What Will Happen to the Market in 2021?

People ask me how I think the housing market will be next year about twenty times a day at the moment so I’m going to break the habit of a lifetime and answer the question. So, here we go. I think the market in 2021 will be similar to the market that we had in 2019 – i.e. broadly flat. Here’s why.

The government’s handling of Covid-19 will have a very negative impact on the 2021 housing market. The economy shrank by almost 25% during the lockdown and the Office for National Statistics has forecast that as a consequence over four million people will be unemployed by next Christmas.

The Stamp Duty holiday which has had a hugely positive impact on the market is due to end on 31st March and this could cause the 300,000 house sales that won’t complete in time to fall through. It will suddenly become much harder to get a mortgage because the lenders are worried that house prices could fall or that borrowers could lose their jobs. Finally of course, there is the small matter of Brexit which could do enormous harm to our economy and seems to have been almost forgotten as a result of the pandemic.

On the rental side, there are concerns that tenants who lose their jobs will default on their rent and worries that thousands of rental properties will be taken out of the market due to a backlog of eviction cases in the courts. There are also concerns that tens of thousands of landlords will decide to sell their properties due to the tax changes, financial problems of their own or as a result of the evermore complex compliance legislation and the enormous fines that are being levied.

Taking all this into account, the future looks pretty bleak but fortunately there are many positive factors which I believe will counter these negative forces.

The first positive factor is that the majority of people have not yet suffered financially due to Covid. I think people can be divided into five groups in this respect. The worst affected are people who work in sectors such as the hospitality industry or the airline industry. They have seen their incomes fall off a cliff and there is no sign of relief anytime soon. The second group are people whose hours have been cut or have been put on furlough. They have typically lost 20% of their income. The third group are people who work in sectors such as insurance or education. Their incomes have remained the same. The fourth group is people who work in sectors such as the food industry. Many of them have been asked to work longer hours due to Covid and are actually better off than they were before. And the final group of people have seen their incomes soar as a result of Covid. These people work in sectors such as IT which have seen a huge uplift in their workload. But it is not just the obvious sectors that have benefited. Many builders are busy building extensions for people to use as home offices. Swimming pool companies are busy building pools for people who cannot go on holiday. Sofa companies are busy making sofas for customers who are spending much more time than they used to sitting on them. In short, there are many people who can still afford to move house.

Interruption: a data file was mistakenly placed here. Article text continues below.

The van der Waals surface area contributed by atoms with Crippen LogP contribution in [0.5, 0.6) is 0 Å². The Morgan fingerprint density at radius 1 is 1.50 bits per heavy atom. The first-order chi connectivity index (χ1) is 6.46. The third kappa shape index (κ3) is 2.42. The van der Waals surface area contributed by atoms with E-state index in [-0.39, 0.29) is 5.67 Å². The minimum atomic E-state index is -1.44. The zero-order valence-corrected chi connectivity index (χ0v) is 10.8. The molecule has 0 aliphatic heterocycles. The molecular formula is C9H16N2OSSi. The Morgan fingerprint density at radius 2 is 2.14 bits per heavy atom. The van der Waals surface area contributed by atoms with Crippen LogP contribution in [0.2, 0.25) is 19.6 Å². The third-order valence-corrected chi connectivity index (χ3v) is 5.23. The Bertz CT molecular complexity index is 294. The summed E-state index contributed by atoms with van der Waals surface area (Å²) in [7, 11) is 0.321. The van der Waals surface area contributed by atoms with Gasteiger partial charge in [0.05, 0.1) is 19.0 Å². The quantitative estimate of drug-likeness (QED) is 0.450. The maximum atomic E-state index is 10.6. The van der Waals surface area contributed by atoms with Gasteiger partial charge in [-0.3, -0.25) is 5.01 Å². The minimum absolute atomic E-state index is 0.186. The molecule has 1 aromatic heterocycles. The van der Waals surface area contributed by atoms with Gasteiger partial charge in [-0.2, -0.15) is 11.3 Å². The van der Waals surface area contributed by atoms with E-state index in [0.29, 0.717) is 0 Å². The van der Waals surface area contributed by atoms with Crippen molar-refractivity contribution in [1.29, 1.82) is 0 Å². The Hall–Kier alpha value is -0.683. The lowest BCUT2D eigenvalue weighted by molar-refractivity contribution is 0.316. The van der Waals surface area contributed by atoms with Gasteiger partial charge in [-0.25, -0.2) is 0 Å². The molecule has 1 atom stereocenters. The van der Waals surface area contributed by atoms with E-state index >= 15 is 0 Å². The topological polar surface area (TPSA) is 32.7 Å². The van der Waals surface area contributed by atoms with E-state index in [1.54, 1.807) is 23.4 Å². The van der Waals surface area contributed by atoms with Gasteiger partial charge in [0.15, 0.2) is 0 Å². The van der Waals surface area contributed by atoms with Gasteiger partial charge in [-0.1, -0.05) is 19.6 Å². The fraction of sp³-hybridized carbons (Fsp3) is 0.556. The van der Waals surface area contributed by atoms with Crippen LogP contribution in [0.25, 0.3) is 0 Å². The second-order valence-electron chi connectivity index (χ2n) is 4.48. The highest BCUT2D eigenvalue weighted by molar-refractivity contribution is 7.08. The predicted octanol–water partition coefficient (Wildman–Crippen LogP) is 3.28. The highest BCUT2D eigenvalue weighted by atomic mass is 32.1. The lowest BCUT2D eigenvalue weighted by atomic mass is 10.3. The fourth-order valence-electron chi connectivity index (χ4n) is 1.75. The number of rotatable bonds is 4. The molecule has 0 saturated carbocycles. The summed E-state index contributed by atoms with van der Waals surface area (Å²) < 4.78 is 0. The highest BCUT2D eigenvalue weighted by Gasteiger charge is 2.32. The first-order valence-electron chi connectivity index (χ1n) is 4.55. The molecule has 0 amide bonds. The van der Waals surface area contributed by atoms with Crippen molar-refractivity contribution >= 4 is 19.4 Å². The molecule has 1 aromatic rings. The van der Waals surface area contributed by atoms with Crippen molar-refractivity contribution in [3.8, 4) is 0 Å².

Another important factor is that mortgage rates are still extremely low. The Stock Market is also very volatile which means that investors still favour property as a safer and less volatile investment. There is also a strong desire to move from buyers and sellers whose current home is suddenly no longer suitable for their needs. They are no longer commuting every day so they want to move from the city to the suburbs or from the suburbs to the country. They need a garden or a home office or just a bigger house because they are spending more time at home. This will help to increase the number of moves.

There is also of course hope that one of the new vaccines will work. But even if they don’t, people are becoming less frightened of the virus. We know much more now about how to reduce our chances of catching it. We know much more about which groups of people are most at risk. Treatment for those who do catch the virus has improved hugely. So survival rates have increased. Perhaps most importantly of all though, our fear of anything new reduces with exposure. Taking all this into account, we will become better at living with the virus and judging its risks for ourselves. Due to a combination of these factors, the economy grew by a record 15% in the third quarter and GDP is now less than 10% below pre-pandemic levels.

So yes, there are dangerous and unpredictable events ahead of us but I no longer believe that the housing market is going to collapse next year and nor do my clients. We have sold record numbers of estate agency and letting businesses over the last three months and the demand from buyers shows no sign of waning. New buyers are entering the market and old buyers are returning. As a result, prices for the right type of business with solid future income streams are increasing.

Let’s hope that my forecast is correct. Adam Walker is a management consultant and business transfer agent who has specialised in the property sector for more than thirty years.

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